Henry P. Clauson, a principal at Ramboll, an environmental engineering firm, represents Yankee Marina. He said the marina supports the study provided that it is conducted with transparency and that the town works collaboratively with the marina.

The Yarmouth Boat Yard also expressed support for the Army Corps study, while citing concerns about silt and potential contaminants being washed downstream. The boatyard’s attorney, Benjamin Ford of Portland, expressed his client’s views in a letter dated Jan. 14.


“The 206 project is an opportunity for all stakeholders to move forward toward the goal of preserving and restoring habitat on a river that is so vital to our town,” Ford wrote.

Several councilors said that being able to unify the interests of all the stakeholders influenced their decision to commit to the Army Corps’ study.

“This issue has been divisive for so long,” Councilor Rob Waeldner said. “Now, we can work toward a common goal with the Army Corps’ assistance. It will cost the town money, assuming we determine that the dams should be removed.”

Tupper said the town must contribute up to $55,000 for the first phase of the study. It could be asked to contribute more money if removing the dams is determined to be feasible. The town can withdraw from the project at any point.

The issue of whether the town should remove the dams has lingered for at least a decade.

In 2011, the town started talking about the maintenance of the dams and whether to keep them. For the first time in more than a decade, the town was able to inspect the Bridge Street dam for cracks and leaks and assess the condition of an abandoned fish ladder leased to the Maine Department of Marine Resources.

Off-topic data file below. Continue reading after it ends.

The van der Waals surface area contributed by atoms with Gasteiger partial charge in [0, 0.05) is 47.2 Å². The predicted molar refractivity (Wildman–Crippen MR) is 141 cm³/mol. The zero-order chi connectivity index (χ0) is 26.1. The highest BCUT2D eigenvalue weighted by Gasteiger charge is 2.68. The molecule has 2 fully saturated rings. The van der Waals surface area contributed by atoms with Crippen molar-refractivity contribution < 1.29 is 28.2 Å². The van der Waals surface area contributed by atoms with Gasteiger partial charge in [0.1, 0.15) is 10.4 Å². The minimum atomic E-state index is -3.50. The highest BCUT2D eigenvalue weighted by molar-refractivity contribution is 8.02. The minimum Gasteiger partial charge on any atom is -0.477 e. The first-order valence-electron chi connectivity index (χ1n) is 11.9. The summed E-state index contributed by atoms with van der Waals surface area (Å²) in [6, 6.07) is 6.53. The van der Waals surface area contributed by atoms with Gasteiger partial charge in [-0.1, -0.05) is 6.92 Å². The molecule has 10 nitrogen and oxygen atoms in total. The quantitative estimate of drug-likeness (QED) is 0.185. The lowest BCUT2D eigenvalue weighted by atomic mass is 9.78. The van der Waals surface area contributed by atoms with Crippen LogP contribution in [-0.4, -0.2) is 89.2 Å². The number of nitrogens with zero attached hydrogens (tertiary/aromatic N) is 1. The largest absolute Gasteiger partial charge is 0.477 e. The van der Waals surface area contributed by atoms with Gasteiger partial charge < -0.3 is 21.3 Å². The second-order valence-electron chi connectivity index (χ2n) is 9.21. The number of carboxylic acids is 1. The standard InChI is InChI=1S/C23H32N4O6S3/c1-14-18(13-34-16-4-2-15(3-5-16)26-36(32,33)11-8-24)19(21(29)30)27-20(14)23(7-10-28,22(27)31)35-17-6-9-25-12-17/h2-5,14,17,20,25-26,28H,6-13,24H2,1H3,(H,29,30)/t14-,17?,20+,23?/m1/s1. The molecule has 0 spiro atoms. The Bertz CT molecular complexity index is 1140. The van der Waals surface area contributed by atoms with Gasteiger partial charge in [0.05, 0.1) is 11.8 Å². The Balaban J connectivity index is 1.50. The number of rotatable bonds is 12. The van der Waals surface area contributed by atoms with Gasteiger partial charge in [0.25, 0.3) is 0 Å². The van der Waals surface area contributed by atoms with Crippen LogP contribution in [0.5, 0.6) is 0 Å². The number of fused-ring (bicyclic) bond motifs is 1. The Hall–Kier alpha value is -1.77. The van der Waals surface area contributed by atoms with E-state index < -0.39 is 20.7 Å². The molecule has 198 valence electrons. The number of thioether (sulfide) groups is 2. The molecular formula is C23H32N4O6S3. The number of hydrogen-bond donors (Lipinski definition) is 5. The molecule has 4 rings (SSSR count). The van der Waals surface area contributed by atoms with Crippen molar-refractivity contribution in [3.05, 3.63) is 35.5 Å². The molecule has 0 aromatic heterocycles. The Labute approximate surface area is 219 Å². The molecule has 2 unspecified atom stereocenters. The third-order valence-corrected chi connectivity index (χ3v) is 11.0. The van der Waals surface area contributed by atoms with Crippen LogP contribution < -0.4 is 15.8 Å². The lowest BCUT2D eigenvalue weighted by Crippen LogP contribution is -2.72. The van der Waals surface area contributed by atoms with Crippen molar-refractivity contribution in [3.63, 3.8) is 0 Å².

During a public hearing in January 2012, residents spoke against and in support of removing the dams. Some speakers said that removing the dams, which are an integral feature of Royal River Park, would harm the town’s character. A petition signed by more than 100 Yarmouth High School students in 2012 indicated that they would support removing the dams and restoring the river to its natural state.

At that hearing, Tupper said the town had spent very little on maintaining the dams. The risk would be if the dams collapsed and the town were forced by the state to remove the debris from the river.

The East Elm Street dam was built in the 1800s. The Bridge Street Dam was built in 1894, and the town has owned it since 1973. The Maine Department of Marine Resources built the fish passage on the dam in 1974 and leased it from the town. But that agreement was not renewed when it expired in 1999.

Pressure on the town to take action grew in 2018 when the Conservation Law Foundation threatened to sue Yarmouth over the dilapidated fish ladder at the Bridge Street dam. At the time, the foundation said the dams had outlived their purpose and that it needed to pressure the town to do something.

According to the town, the Army Corps has proposed spending $650,000 to undertake a study and permit approval process in an effort to improve fish habitat, water quality and fish passage on the Royal River. New or improved fish ladders or bypass channels could be incorporated into the project, which could take 18 to 36 months to complete.

The cost of removing or partially removing the dams, if deemed feasible, is not yet known.